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Crush syndrome

Medical Professionals

Professional Reference articles are designed for health professionals to use. They are written by UK doctors and based on research evidence, UK and European Guidelines. You may find one of our health articles more useful.

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What is crush syndrome?

Crush injury is commonly found in victims of earthquakes, mine disasters, explosions, terrorist attacks, local wars, and other accidents. The complications that arise due to the crush injury inflicted on victims give rise to crush syndrome1 .

The 'Diseases Database' defines crush syndrome as2 :

"Severe systemic manifestation of trauma and ischaemia involving soft tissues, principally skeletal muscle, due to prolonged severe crushing. It leads to increased permeability of the cell membrane and to the release of potassium, enzymes and myoglobin from within cells. Ischaemic renal dysfunction secondary to hypotension and diminished renal perfusion results in acute tubular necrosis and uraemia."


  • Crush injury can follow prolonged continuous pressure on muscle tissue. Crush injury can lead to crush syndrome.

  • Ischaemia reperfusion (when the pressure is released from the crushed limb) is the main mechanism of muscle injury in crush syndrome. There is traumatic rhabdomyolysis.

  • Muscle injury causes large quantities of potassium, phosphate, myoglobin, creatine kinase and urate to leak into the circulation.

  • Myoglobin levels in the plasma are normally very low. If a significant amount of skeletal muscle is damaged (>100 g),excess myoglobin is filtered by the kidneys and can cause renal tubular obstruction and renal damage: the excess myoglobin is nephrotoxic.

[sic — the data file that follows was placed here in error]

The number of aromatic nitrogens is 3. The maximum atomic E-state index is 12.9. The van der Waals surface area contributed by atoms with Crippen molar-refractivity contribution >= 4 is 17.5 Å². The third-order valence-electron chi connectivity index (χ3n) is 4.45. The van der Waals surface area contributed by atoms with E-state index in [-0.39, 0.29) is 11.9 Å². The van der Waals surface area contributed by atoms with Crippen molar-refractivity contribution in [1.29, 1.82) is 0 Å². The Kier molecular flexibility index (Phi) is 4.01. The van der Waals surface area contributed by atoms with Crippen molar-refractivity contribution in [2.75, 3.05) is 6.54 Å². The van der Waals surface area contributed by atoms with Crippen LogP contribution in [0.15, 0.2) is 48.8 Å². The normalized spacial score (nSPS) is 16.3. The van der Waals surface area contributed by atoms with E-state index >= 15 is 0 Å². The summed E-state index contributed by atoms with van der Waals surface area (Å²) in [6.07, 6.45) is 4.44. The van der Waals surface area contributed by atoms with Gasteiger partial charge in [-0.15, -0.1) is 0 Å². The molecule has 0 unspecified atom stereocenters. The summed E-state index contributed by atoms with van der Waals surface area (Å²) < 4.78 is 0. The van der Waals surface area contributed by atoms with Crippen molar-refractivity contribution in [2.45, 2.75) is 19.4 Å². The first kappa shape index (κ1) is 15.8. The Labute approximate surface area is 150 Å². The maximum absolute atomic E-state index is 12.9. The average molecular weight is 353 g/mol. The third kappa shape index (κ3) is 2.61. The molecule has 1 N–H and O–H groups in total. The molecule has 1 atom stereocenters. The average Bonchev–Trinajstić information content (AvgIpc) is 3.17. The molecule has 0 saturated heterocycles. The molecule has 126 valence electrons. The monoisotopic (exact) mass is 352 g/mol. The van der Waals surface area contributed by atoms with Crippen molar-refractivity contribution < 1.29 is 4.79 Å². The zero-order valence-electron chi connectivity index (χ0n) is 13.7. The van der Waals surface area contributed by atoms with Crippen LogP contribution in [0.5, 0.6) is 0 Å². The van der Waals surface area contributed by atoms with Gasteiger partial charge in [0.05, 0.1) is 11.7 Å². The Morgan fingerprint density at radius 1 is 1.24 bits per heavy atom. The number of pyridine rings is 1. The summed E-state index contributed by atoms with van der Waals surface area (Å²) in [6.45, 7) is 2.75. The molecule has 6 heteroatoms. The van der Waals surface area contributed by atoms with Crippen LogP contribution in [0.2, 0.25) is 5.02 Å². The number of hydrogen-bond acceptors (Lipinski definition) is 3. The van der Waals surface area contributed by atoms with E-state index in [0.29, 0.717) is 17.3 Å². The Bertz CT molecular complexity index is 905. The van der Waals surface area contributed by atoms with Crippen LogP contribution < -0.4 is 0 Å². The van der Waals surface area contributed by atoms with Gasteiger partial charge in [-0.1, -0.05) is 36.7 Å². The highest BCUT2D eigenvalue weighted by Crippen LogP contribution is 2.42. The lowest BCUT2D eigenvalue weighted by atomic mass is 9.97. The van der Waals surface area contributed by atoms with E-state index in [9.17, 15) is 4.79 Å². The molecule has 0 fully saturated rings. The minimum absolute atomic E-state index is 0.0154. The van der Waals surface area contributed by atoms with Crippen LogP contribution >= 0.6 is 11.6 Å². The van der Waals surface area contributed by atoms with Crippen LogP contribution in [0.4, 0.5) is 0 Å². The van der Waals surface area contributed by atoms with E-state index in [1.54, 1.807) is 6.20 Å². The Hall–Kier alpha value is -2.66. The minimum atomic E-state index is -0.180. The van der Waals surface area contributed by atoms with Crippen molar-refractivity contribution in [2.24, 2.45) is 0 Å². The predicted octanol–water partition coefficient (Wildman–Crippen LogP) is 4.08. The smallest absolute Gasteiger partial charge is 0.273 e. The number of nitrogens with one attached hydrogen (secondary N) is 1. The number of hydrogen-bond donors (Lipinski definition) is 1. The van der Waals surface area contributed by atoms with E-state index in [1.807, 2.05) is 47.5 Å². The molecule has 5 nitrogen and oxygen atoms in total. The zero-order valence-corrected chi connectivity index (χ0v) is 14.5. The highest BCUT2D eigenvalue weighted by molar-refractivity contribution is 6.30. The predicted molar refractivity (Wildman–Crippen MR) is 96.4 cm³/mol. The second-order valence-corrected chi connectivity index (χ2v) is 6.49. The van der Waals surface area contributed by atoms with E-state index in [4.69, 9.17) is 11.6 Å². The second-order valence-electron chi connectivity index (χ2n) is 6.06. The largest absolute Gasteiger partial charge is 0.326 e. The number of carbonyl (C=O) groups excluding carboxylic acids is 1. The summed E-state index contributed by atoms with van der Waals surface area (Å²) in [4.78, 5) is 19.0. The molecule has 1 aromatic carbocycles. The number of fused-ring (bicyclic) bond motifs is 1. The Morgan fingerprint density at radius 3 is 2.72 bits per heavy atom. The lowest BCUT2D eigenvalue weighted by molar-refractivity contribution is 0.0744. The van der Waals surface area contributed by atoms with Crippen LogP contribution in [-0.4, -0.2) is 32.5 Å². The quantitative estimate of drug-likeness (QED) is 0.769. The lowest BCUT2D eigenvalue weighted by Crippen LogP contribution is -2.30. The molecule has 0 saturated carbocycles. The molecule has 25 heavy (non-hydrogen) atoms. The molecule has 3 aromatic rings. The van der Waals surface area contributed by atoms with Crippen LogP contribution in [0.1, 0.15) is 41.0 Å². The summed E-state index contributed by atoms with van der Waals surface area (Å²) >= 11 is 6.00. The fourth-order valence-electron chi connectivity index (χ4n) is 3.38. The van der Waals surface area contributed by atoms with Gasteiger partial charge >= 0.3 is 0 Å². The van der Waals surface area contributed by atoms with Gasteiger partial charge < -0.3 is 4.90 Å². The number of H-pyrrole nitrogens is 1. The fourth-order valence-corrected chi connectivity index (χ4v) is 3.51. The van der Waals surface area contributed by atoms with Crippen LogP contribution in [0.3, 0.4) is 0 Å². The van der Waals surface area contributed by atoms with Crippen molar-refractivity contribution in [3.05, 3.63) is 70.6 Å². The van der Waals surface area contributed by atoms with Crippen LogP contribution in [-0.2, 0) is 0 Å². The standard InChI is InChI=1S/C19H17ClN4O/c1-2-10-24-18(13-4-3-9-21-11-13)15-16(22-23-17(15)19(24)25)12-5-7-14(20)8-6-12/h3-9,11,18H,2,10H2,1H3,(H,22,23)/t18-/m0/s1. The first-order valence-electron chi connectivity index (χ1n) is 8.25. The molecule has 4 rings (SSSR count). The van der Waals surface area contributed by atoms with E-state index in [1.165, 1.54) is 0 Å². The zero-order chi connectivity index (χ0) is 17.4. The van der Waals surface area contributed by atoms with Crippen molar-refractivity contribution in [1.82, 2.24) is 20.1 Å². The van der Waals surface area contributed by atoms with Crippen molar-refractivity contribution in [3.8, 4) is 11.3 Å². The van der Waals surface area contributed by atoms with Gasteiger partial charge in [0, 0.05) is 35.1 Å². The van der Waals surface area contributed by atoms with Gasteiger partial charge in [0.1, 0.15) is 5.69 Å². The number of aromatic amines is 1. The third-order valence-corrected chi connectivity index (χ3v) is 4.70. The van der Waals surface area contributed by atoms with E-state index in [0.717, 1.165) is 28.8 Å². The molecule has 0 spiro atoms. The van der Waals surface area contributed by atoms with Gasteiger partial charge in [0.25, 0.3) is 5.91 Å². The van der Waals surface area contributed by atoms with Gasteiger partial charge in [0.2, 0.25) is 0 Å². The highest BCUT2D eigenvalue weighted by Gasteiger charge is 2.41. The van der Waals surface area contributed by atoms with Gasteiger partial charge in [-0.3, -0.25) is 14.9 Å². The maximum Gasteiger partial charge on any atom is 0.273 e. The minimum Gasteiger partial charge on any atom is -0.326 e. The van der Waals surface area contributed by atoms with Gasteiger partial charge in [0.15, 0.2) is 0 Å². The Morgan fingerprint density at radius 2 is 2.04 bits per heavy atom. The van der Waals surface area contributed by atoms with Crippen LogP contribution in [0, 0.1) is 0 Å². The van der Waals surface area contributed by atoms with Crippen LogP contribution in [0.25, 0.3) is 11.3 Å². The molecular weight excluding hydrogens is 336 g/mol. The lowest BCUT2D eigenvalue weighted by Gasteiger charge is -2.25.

• Intravascular volume depletion and renal hypoperfusion, combined with myoglobinuria, result in renal dysfunction.

Crush syndrome is characterised by4 :

This can also lead to:

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Who is affected by crush syndrome? (Epidemiology)

Crush syndrome has been described in numerous settings, most commonly after earthquakes, during war and after explosions that have caused buildings to collapse. It is also seen following industrial accidents, such as those occurring in mining and after road traffic accidents. The incidence of crush syndrome has been reported as 2% to 15% in all trauma patients and it can be as high as 30% in earthquake victims5 .

Crush syndrome symptoms

The key clinical features of crush syndrome are:

  • Crushing injury to a large mass of skeletal muscle.

  • Sensory and motor disturbances in the compressed limbs, which subsequently become tense and swollen. The limb/body part may be pulseless.

  • Myoglobinuria and/or haemoglobinuria, which may make the urine tea-coloured quite early on.

  • There may be oliguria with profound hypovolaemic shock.

  • Nausea, vomiting, confusion and agitation may occur as consequences of disturbed body chemistry; urea, creatinine, uric acid, potassium, phosphate and creatine kinase are elevated. There may also be hypocalcaemia.

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Crush syndrome treatment and initial management

If not treated in time, the mortality rate of crush syndrome is very high. The most important measure that can be taken to reduce mortality in such situations is immediately to start treatment. However, the traditional treatment methods such as fluid resuscitation, diuresis, and hemodialysis are not feasible enough to be carried out at the disaster scene1 .

  • Check for safety of self and others.

  • The patient must be assessed in keeping with the usual criteria for assessing a severely injured person.

  • Assessment of 'Airway, Breathing and Circulation' should be carried out.

  • Monitor vital signs and oxygen saturation level.

  • Administer oxygen through a non-rebreather mask.